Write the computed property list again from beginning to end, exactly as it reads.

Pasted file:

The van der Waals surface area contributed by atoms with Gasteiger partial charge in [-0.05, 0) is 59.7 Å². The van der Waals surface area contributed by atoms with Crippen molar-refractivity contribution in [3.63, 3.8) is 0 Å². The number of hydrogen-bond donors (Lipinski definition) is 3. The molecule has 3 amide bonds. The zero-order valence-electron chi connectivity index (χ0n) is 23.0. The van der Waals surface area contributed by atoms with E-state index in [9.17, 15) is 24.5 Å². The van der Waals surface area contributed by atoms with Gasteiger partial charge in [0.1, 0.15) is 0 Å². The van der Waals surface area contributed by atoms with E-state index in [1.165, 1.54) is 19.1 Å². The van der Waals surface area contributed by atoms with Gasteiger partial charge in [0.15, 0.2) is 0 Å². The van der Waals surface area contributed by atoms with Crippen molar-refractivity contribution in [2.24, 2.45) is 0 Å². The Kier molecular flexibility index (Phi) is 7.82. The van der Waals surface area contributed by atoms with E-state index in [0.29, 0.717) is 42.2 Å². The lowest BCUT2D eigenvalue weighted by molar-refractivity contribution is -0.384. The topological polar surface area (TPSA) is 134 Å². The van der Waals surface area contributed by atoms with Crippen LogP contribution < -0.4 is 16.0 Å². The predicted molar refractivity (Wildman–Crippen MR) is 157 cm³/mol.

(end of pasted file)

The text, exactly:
The van der Waals surface area contributed by atoms with Gasteiger partial charge in [-0.05, 0) is 59.7 Å². The van der Waals surface area contributed by atoms with Crippen molar-refractivity contribution in [3.63, 3.8) is 0 Å². The number of hydrogen-bond donors (Lipinski definition) is 3. The molecule has 3 amide bonds. The zero-order valence-electron chi connectivity index (χ0n) is 23.0. The van der Waals surface area contributed by atoms with E-state index in [9.17, 15) is 24.5 Å². The van der Waals surface area contributed by atoms with Gasteiger partial charge in [0.1, 0.15) is 0 Å². The van der Waals surface area contributed by atoms with E-state index in [1.165, 1.54) is 19.1 Å². The van der Waals surface area contributed by atoms with Gasteiger partial charge in [0.15, 0.2) is 0 Å². The van der Waals surface area contributed by atoms with Crippen molar-refractivity contribution in [2.24, 2.45) is 0 Å². The Kier molecular flexibility index (Phi) is 7.82. The van der Waals surface area contributed by atoms with E-state index in [0.29, 0.717) is 42.2 Å². The lowest BCUT2D eigenvalue weighted by molar-refractivity contribution is -0.384. The topological polar surface area (TPSA) is 134 Å². The van der Waals surface area contributed by atoms with Crippen LogP contribution < -0.4 is 16.0 Å². The predicted molar refractivity (Wildman–Crippen MR) is 157 cm³/mol.